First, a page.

Brexit Bulletin: Postponing Risk
(Bloomberg) -- Today in Brexit: A series of parliamentary votes are now less risky after Prime Minister Theresa May brokered a compromise, but some say she’s just delaying the problem.
The pound had its best day since October on Tuesday, but some in the market think nothing has changed.
The prime minister confirmed that she will allow Parliament to vote on whether to delay Brexit or pursue a no-deal divorce if an agreement can’t be reached in the next few weeks. This boosted the currency and means she looks set to avoid a rebellion from her own ministers when they vote on her strategy on Wednesday. But the compromise marks a significant climb-down for May. And for banks including Mizuho International, the plan is effectively just postponing the risk.
This means the upside for the pound could be capped around $1.33, according to the bank. Economists are also concerned about the impact of a Brexit delay, with Dutch bank ING Groep estimating that a two-to-three month prolongation would keep the no-deal risk for the economy alive.
It’s a verdict shared by U.K. companies, which reacted to the developments in Parliament on Tuesday by labeling the delay a mixed blessing. While it is better than crashing out in just a few weeks without a deal, postponing Brexit risks more uncertainty and added costs as businesses have to adjust their contingency plans. As Confederation of British Industry Director-General Carolyn Fairbairn put it: “Compromise is the only way.”
May has avoided rebellion from Conservative lawmakers who wanted to force her to rule out a no-deal Brexit, and who may have been willing to resign to do so. But she’s not out of the woods yet. Amendments to Wednesday’s motion would wrest control of the parliamentary timetable from her as the clock ticks down to reach a deal with the European Union.
- The EU is unlikely to offer concessions to the U.K. on its Brexit deal before Parliament votes on it, setting the stage for a last-minute rush to secure an agreement, writes Ian Wishart.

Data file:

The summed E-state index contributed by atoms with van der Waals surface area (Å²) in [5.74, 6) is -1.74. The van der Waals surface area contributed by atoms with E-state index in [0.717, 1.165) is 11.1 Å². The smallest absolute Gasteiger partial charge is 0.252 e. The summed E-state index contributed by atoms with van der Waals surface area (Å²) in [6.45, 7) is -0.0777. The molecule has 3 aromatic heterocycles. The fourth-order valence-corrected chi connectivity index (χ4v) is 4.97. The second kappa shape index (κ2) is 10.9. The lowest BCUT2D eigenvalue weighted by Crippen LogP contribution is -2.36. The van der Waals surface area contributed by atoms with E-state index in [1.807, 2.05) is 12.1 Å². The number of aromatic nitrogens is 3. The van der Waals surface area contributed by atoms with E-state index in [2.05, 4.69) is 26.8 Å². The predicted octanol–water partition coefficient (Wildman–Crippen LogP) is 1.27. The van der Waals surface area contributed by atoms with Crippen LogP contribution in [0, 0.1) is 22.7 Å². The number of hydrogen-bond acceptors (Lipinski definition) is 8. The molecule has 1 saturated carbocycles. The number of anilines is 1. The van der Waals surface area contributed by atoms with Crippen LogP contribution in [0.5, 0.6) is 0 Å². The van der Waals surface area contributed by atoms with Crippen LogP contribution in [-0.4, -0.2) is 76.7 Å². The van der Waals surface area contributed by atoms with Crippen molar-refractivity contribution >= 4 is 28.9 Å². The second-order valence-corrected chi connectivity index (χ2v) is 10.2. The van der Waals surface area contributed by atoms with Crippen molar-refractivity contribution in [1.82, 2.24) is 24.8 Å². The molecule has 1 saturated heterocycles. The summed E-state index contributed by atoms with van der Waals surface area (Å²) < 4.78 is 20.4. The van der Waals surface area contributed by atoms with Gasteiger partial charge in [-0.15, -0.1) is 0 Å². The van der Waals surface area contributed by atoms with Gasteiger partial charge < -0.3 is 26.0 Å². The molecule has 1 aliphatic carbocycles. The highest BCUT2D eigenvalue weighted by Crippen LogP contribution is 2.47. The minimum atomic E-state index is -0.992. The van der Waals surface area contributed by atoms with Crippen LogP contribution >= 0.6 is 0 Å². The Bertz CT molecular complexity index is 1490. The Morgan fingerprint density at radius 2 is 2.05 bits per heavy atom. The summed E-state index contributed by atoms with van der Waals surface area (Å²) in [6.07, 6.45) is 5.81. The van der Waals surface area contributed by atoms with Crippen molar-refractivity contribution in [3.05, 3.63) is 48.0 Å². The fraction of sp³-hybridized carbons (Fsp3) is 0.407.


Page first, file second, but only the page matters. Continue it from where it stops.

- The Brexit votes on Wednesday have lost their edge now that May has brokered a compromise. But voting happens from 7 p.m. regardless: here’s what to look for.
- U.K. voters support a delay to Brexit provided it lasts no longer than three months, a Politico-Hanbury poll finds.
Brexit in Brief
Not Another Scenario | A potential delay to Britain’s exit from the EU is being labeled a mixed blessing by U.K. businesses. While extending the departure is better for companies than departing next month without a deal, it threatens further uncertainty and added costs for companies that have been preparing for a March 29 split. “I would rather crash out at the end of March than crash out at the end of May,” said Ian Funnell, U.K. managing director of ABB Ltd., a Swiss manufacturer of industrial equipment.
Softening Opposition | Pro-Brexit Conservative lawmaker Jacob Rees-Mogg is no longer insisting that the Irish backstop plan for a post-Brexit border be dropped as a condition for supporting Theresa May’s deal, he told the Financial Times. In the latest sign that opposition is thawing, he said he would consider other legal fixes to ensure the backstop didn’t become permanent.
Pay Up | German business leaders have a plan for coping with Brexit: give the Brits the bill. “Our company didn’t cause Brexit, so why should we suffer for it?’’ asked Axel Kiehne, sales manager at Dr. Kaiser Diamantwerkzeuge GmbH, a maker of machine tools for high-precision grinding, at a briefing in Lueneburg on how to prepare for Britain’s looming departure.
Blow for City | U.K. financial firms face fresh hurdles to accessing continental markets after Brexit, with EU policy makers agreeing to tighten the rules governing the City of London’s access to the bloc once Britain leaves. The European Commission is set to gain greater powers in determining who has access to EU clients, fleshing out existing rules on allowing foreign firms to do business in the bloc.
Liquidity Boost | The Bank of England has shored up its defenses against a crash exit from the EU: Governor Mark Carney told lawmakers on Tuesday that the BOE will offer extra liquidity provisions around the March exit date.
Bearish Investors | U.K. investors are the most bearish in Europe, a survey by UBS Wealth Management finds. Brexit is having a damaging impact on confidence, with over half of the survey respondents pointing to domestic politics as their top concern. The only market with similar levels of concern was Italy. “U.K. investors seem to have dramatically lowered expectations for 2019 in almost every sense,’’ according to Nick Tucker, head of U.K. domestic at UBS Wealth.
Beers on Me | A trip to Europe is now cheaper than at any time since 2017, thanks to the rally in the pound. The rising odds of a delay in the U.K.’s exit from the EU are bringing some much-needed cheer for U.K. holidaymakers, who have seen their spending power eroded by the currency’s tumble since the Brexit vote. “I’m going away in a couple of weeks so I’m absolutely delighted,” said Phil McHugh, a trader at Currencies Direct Ltd.
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